27 April, 1999


Once again the day began with the ZAPS team closing down a night’s searching. We had put plenty of points on the chart, a little yellow sticker for every station we had been. We were crossing through the horizontal portion of the plume at many places and at other places we would see nothing. As one of the scientists said, “a zero means something.” It’s true. This information was helpful in getting an idea of the currents and the morphology of this effluent. Only I wasn’t thinking of morphology at 7 AM after night shift. We packed up and went to breakfast. I shuffled off to bed at 8 AM, wasted.

At 9 AM a horrendous clanging awakened me. I had been dreaming. . . the clanging was a part of my dream. . . or was it? I gradually realized that the ship was under general alarm. Emergency! I jumped out of bed, grabbed my survival suit and lifejacket, a wool hat and wool sweater and jogged down the hall where I met others racing up the stairs. We assembled in the muster room, to discover it was “just” another drill. I say “just” in quotes because I don’t really mean it. At sea, you only have one chance. I’ll come back to this train of though later.

Well, after roll call we were dismissed and I went back to bed. I got up and dressed for a beautiful sunset at 330 PM (local). Moonrise occurred shortly after and I was treated to my first (almost ) Antarctic full moon. When I came in and entered the lab to begin setting up my writing stuff (journal, weather reports, laptop) for the night’s shift, I was met by one of the team members “did you hear what happened in the hydrolab?” Apparently, during the fire drill, one of the fire hoses was pressurized to simulate the parcticular event (fire in the helo hanger). Problem was, it ran through the ceiling of the lab and, bursting, sent gallons of seawater over all the analytical equipment. So many things can (and have) happened, yet the scientists and engineers take them in stride (not implying that there is no stress or distress, but what choice can you have at sea?). It is truly amazing to see them tackle each successive setback. Earlier this week, an O-ring failed on a watertight power bottle for one of the instruments. It flooded with seawater at 45 meters depth and shut down. Engineers Joe and John had a formidable task ahead of them - - to rebuild a power supply without access to any other parts, equipment, or tools than what they had brought on with them. They worked almost non-stop through the day and the night and by the next day, Joe could proudly say “From flooded to functional in 24 hours!”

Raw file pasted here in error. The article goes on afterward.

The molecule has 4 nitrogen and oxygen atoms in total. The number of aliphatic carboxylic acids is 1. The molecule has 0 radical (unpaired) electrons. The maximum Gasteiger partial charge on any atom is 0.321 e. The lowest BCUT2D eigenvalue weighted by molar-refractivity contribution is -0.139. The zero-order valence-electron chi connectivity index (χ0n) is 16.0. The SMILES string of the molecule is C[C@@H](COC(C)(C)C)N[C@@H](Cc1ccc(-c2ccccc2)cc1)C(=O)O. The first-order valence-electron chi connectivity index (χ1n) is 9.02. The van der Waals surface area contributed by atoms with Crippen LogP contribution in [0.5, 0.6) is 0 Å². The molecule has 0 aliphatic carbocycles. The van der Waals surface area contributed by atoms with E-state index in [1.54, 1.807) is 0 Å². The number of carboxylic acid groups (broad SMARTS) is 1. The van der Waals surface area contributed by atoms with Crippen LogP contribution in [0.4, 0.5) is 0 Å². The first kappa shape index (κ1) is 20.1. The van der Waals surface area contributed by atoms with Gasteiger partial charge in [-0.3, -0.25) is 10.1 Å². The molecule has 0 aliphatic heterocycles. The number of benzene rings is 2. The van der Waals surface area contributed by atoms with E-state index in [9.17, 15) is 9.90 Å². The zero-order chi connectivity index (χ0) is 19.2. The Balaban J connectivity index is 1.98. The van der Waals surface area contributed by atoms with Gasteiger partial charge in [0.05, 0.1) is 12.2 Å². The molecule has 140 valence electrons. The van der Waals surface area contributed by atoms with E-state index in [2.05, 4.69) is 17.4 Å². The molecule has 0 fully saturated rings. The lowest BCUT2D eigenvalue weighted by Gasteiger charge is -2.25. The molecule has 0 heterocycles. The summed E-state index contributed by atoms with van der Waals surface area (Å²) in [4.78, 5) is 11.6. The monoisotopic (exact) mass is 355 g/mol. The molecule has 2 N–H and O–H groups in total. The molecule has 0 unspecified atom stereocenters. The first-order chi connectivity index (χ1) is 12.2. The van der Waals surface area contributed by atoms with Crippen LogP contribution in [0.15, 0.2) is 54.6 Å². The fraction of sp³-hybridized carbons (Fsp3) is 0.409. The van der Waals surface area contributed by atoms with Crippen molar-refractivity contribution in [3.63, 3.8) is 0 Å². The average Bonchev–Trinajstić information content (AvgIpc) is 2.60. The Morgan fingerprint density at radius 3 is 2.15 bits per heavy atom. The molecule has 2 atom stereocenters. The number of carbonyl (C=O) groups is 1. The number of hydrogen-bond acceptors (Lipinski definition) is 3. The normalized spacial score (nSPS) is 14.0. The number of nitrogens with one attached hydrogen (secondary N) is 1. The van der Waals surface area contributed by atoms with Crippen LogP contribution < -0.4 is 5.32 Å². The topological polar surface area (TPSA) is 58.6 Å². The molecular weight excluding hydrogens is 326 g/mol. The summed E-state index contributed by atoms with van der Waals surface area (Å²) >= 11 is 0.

I’m watching Volker now, as he is faced with a sensitive analytical tool that has been soaked in seawater from today’s mishap. When I asked him what they would do, one of them replied “We will fix it…”

At sea, there is no other choice. The economy of isolation and extreme conditions does not provide for the extraneous.

Well, that’s my thoughts for today.


Weather report for 4/27/99:

Latitude (S): 62 13.6 Longitude (W): 57 19.9 Time (GMT): 2056

Depth (m): 1633 Temp (C ): 2.8 Barometer (mbars): 998.6

Wind Speed (m/s, knots): 7.5, 14.6 Wind Direction (degrees) 310

Salinity (ppt) 34.1 Relative Humidity (%) ? (missed)

Q: How do you get email on a ship?

A: The ship carries a satellite radio, called InmarSat. By aiming its antenna at one of the orbiting communications satellites, we can bounce digital radio signals to it and receive signals back similarly. Since satellites are generally set up to handle huge amounts of communications traffic (making individual calls fairly cheap due to cost sharing in quantity), individual calls from the ship are quite expensive, yet communications is necessary. The ship stores ship-generated email until 7 AM and 7 PM (eastern) and then beams them to the satellite. From there, they are beamed to ASA’s headquarters in Colorado and routed to the internet. Likewise, your emails to me are stored at ASA until beamed to the ship at one of the scheduled comm times.

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